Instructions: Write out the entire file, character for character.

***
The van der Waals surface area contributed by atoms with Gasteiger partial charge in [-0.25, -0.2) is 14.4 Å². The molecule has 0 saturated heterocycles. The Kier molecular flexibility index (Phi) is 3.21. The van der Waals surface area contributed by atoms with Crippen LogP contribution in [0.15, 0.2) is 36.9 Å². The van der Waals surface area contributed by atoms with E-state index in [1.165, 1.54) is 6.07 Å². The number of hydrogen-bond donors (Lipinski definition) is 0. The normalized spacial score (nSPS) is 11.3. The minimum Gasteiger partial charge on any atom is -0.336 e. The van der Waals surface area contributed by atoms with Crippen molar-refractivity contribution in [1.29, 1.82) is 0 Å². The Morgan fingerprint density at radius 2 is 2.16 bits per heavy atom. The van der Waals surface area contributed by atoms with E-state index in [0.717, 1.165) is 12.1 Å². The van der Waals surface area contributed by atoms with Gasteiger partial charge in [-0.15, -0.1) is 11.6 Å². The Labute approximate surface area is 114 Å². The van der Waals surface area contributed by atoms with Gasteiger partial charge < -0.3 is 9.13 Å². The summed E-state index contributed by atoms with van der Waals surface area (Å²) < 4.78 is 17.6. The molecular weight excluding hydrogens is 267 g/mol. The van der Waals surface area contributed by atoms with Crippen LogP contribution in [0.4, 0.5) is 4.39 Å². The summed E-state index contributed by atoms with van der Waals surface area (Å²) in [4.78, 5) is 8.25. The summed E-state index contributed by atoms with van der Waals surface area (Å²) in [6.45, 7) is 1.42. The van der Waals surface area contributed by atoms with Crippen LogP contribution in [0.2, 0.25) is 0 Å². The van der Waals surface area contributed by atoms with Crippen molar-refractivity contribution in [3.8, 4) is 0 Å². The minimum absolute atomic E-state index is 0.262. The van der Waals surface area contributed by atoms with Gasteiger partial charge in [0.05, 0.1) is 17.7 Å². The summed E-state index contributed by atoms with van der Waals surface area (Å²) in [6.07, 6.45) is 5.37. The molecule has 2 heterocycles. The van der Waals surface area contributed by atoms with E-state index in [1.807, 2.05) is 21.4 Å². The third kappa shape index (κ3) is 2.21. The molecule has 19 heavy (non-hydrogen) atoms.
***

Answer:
The van der Waals surface area contributed by atoms with Gasteiger partial charge in [-0.25, -0.2) is 14.4 Å². The molecule has 0 saturated heterocycles. The Kier molecular flexibility index (Phi) is 3.21. The van der Waals surface area contributed by atoms with Crippen LogP contribution in [0.15, 0.2) is 36.9 Å². The van der Waals surface area contributed by atoms with E-state index in [1.165, 1.54) is 6.07 Å². The number of hydrogen-bond donors (Lipinski definition) is 0. The normalized spacial score (nSPS) is 11.3. The minimum Gasteiger partial charge on any atom is -0.336 e. The van der Waals surface area contributed by atoms with Crippen molar-refractivity contribution in [1.29, 1.82) is 0 Å². The Morgan fingerprint density at radius 2 is 2.16 bits per heavy atom. The van der Waals surface area contributed by atoms with E-state index in [0.717, 1.165) is 12.1 Å². The van der Waals surface area contributed by atoms with Gasteiger partial charge in [-0.15, -0.1) is 11.6 Å². The Labute approximate surface area is 114 Å². The van der Waals surface area contributed by atoms with Gasteiger partial charge < -0.3 is 9.13 Å². The summed E-state index contributed by atoms with van der Waals surface area (Å²) < 4.78 is 17.6. The molecular weight excluding hydrogens is 267 g/mol. The van der Waals surface area contributed by atoms with Crippen LogP contribution in [0.4, 0.5) is 4.39 Å². The summed E-state index contributed by atoms with van der Waals surface area (Å²) in [4.78, 5) is 8.25. The summed E-state index contributed by atoms with van der Waals surface area (Å²) in [6.45, 7) is 1.42. The van der Waals surface area contributed by atoms with Crippen LogP contribution in [0.2, 0.25) is 0 Å². The van der Waals surface area contributed by atoms with Crippen molar-refractivity contribution in [3.8, 4) is 0 Å². The minimum absolute atomic E-state index is 0.262. The van der Waals surface area contributed by atoms with Gasteiger partial charge in [0.05, 0.1) is 17.7 Å². The summed E-state index contributed by atoms with van der Waals surface area (Å²) in [6.07, 6.45) is 5.37. The molecule has 2 heterocycles. The van der Waals surface area contributed by atoms with E-state index in [1.807, 2.05) is 21.4 Å². The third kappa shape index (κ3) is 2.21. The molecule has 19 heavy (non-hydrogen) atoms.